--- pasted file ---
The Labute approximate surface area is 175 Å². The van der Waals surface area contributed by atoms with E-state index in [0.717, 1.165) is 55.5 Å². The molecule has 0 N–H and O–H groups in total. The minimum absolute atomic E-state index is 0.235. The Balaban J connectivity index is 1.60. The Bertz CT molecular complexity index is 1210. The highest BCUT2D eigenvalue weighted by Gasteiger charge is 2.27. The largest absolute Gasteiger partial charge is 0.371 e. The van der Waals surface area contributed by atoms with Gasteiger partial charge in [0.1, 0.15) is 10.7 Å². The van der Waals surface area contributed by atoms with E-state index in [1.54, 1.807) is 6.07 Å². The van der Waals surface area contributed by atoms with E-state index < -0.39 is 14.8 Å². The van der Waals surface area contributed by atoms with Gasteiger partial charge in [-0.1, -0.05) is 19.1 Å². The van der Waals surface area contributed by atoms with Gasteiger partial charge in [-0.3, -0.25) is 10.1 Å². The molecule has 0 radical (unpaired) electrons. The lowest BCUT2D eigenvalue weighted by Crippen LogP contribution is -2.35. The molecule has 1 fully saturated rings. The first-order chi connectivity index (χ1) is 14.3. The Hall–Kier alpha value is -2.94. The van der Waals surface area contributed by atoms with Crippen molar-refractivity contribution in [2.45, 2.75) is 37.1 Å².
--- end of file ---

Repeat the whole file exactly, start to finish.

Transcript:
The Labute approximate surface area is 175 Å². The van der Waals surface area contributed by atoms with E-state index in [0.717, 1.165) is 55.5 Å². The molecule has 0 N–H and O–H groups in total. The minimum absolute atomic E-state index is 0.235. The Balaban J connectivity index is 1.60. The Bertz CT molecular complexity index is 1210. The highest BCUT2D eigenvalue weighted by Gasteiger charge is 2.27. The largest absolute Gasteiger partial charge is 0.371 e. The van der Waals surface area contributed by atoms with Gasteiger partial charge in [0.1, 0.15) is 10.7 Å². The van der Waals surface area contributed by atoms with E-state index in [1.54, 1.807) is 6.07 Å². The van der Waals surface area contributed by atoms with E-state index < -0.39 is 14.8 Å². The van der Waals surface area contributed by atoms with Gasteiger partial charge in [-0.1, -0.05) is 19.1 Å². The van der Waals surface area contributed by atoms with Gasteiger partial charge in [-0.3, -0.25) is 10.1 Å². The molecule has 0 radical (unpaired) electrons. The lowest BCUT2D eigenvalue weighted by Crippen LogP contribution is -2.35. The molecule has 1 fully saturated rings. The first-order chi connectivity index (χ1) is 14.3. The Hall–Kier alpha value is -2.94. The van der Waals surface area contributed by atoms with Crippen molar-refractivity contribution in [2.45, 2.75) is 37.1 Å².